- Ensure that your line suits the waterbody. If the water is murky, try using a darker/green-colored line instead of a light one.
- Lures are 50/50. If the water is fast flowing, you might struggle with lure positioning; however, the current might take the lure to where the fish are. We suggest not ruling out lures entirely, as you might find them superior on the day.
- Lures work best in shallows (particularly weedless lures), especially if you aim around trees, piers/bridges, and close-to-bank vegetation.
- Spinning is a good option after a rain; however, depending on the strength of the water, the species you’re targeting, and the waterbody, you might employ jigging and other short rod techniques that focus on control.
- Due to lower visibility, you’ll need to get the bait close to the fish so they strike it.
Where Should You Fish After Rain
The best place to fish after rain is wherever you can. It’s better to be out on the water and catch nothing than to catch nothing from your living room (a philosophical point).
The next best place (if you have options available) is in drainage pathways, like where the surface runoff flows into streams, rivers, or around the shore of lakes, ponds, and creeks.
The area where rivers and streams enter creeks and lakes (and where creeks enter lakes) or even the ocean (estuarine fishing) are also great places to find fish after rain.
The flowing water carries food to these points first, and fish usually aggregate around here (you’ll see a disturbance in the shallows). Look for areas where you see “dirtier” water entering clean water, as you’re sure to find a fish or two there.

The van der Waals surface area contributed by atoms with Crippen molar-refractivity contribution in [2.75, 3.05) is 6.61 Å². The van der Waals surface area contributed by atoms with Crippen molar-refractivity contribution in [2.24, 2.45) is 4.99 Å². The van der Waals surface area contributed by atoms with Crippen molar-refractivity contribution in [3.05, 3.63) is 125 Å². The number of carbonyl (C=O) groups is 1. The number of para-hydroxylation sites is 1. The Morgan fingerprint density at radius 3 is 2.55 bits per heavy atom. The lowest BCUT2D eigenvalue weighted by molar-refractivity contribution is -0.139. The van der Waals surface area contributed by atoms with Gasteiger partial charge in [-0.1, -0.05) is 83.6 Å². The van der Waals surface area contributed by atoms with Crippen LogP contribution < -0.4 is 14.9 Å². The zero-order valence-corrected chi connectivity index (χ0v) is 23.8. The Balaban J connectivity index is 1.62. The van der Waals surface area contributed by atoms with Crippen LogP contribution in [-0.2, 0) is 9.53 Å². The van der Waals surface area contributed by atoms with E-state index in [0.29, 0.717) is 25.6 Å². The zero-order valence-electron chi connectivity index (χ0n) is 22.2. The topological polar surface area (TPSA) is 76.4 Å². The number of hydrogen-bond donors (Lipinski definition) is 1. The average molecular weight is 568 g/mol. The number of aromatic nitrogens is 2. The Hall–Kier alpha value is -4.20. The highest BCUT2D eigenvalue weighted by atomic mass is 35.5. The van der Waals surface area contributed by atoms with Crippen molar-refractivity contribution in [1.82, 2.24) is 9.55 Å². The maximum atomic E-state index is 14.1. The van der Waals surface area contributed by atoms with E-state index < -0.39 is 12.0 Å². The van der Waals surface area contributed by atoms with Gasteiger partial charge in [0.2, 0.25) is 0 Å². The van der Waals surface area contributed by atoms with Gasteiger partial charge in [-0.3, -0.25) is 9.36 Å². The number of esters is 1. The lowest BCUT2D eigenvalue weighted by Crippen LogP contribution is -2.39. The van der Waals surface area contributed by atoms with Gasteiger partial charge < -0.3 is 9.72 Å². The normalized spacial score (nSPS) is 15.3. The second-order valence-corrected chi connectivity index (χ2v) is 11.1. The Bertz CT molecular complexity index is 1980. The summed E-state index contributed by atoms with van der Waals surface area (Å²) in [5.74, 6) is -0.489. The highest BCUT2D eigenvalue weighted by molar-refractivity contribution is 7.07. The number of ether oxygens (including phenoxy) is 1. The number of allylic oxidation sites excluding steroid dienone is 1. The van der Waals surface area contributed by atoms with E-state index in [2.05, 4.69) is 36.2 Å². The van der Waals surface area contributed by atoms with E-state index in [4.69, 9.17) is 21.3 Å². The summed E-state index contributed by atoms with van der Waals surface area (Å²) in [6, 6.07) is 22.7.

While rivers and smaller creeks, ponds, and lakes experience the most drastic changes after rain, the ocean remains relatively consistent unless a tremendous storm tears up the seabed.
The Pros And Cons Of Fishing After Rain
The reality is many anglers argue for or against fishing after the rain. Some believe that fishing just before and during rain is superior (to afterwards) and that fishing slows down once the barometric pressure (air pressure) drops.
The Advantages Of Fishing After Rain
Some positives when fishing after rain:
- Most other recreational anglers don’t enjoy getting soaking wet, so if it rains (and looks like more rain during the day) a lot, pack up and head home, opening up some great possibilities for those who stick around! (all the better to fish during the rain for this reason).
- With nutrients, dissolved oxygen, and food flowing into the waterbody, several fish species become more active, increasing the probability of a bite.
- With turbid water, fish feel safer from predators and are likelier to swim around looking for food/chase bait further.
The Disadvantages Of Fishing After Rain
The negatives of fishing after rain:
- The terrain is potentially unsafe. When fishing after rain, there is a risk of flash floods, mudslides, and muddy areas where you can get stuck and twist an ankle (or even break bones/slide down slopes, etc.). Please ensure to practice extreme caution and be vigilant of your surroundings.
- Depending on the water body, strong currents might make fishing almost impossible (fish go into hiding to escape the strong, fast-flowing water), particularly if your bait/lure is not responsive.
- In extremely murky water (after a hard rain when lots of topsoil moves into the waterbody), some fish struggle to see the bait. However, other fish (like catfish), who enjoy these conditions, can smell the bait (provided it’s potent), so you’ll need to target a fish species.
While anglers don’t always agree, fishing after rain can produce some wonderful results. Ensure you know your surroundings and the hazards while fishing where rivers/streams enter lakes/creeks. The most important aspect is that you head out and get fishing.